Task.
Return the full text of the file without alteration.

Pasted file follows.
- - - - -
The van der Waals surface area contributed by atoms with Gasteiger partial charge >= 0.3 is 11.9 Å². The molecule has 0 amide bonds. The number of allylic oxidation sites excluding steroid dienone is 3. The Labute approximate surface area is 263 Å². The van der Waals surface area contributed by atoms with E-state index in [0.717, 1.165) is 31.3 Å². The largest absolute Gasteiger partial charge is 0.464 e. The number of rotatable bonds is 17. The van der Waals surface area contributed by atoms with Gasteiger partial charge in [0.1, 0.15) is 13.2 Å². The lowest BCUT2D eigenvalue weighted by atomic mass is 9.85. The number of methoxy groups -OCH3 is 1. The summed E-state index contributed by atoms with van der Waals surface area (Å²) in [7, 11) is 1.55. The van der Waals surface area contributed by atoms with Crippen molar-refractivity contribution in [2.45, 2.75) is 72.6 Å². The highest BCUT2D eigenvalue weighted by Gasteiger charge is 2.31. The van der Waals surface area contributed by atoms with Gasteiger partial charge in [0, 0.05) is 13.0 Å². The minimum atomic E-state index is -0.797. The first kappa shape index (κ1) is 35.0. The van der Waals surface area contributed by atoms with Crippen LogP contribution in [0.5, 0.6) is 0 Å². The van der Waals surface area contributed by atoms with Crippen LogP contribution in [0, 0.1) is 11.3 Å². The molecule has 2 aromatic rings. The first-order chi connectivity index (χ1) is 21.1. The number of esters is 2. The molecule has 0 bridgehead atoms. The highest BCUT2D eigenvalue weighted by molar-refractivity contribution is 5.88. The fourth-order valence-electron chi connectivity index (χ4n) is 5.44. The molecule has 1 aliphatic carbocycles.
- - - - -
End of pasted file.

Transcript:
The van der Waals surface area contributed by atoms with Gasteiger partial charge >= 0.3 is 11.9 Å². The molecule has 0 amide bonds. The number of allylic oxidation sites excluding steroid dienone is 3. The Labute approximate surface area is 263 Å². The van der Waals surface area contributed by atoms with E-state index in [0.717, 1.165) is 31.3 Å². The largest absolute Gasteiger partial charge is 0.464 e. The number of rotatable bonds is 17. The van der Waals surface area contributed by atoms with Gasteiger partial charge in [0.1, 0.15) is 13.2 Å². The lowest BCUT2D eigenvalue weighted by atomic mass is 9.85. The number of methoxy groups -OCH3 is 1. The summed E-state index contributed by atoms with van der Waals surface area (Å²) in [7, 11) is 1.55. The van der Waals surface area contributed by atoms with Crippen molar-refractivity contribution in [2.45, 2.75) is 72.6 Å². The highest BCUT2D eigenvalue weighted by Gasteiger charge is 2.31. The van der Waals surface area contributed by atoms with Gasteiger partial charge in [0, 0.05) is 13.0 Å². The minimum atomic E-state index is -0.797. The first kappa shape index (κ1) is 35.0. The van der Waals surface area contributed by atoms with Crippen LogP contribution in [0.5, 0.6) is 0 Å². The van der Waals surface area contributed by atoms with Crippen LogP contribution in [0, 0.1) is 11.3 Å². The molecule has 2 aromatic rings. The first-order chi connectivity index (χ1) is 21.1. The number of esters is 2. The molecule has 0 bridgehead atoms. The highest BCUT2D eigenvalue weighted by molar-refractivity contribution is 5.88. The fourth-order valence-electron chi connectivity index (χ4n) is 5.44. The molecule has 1 aliphatic carbocycles.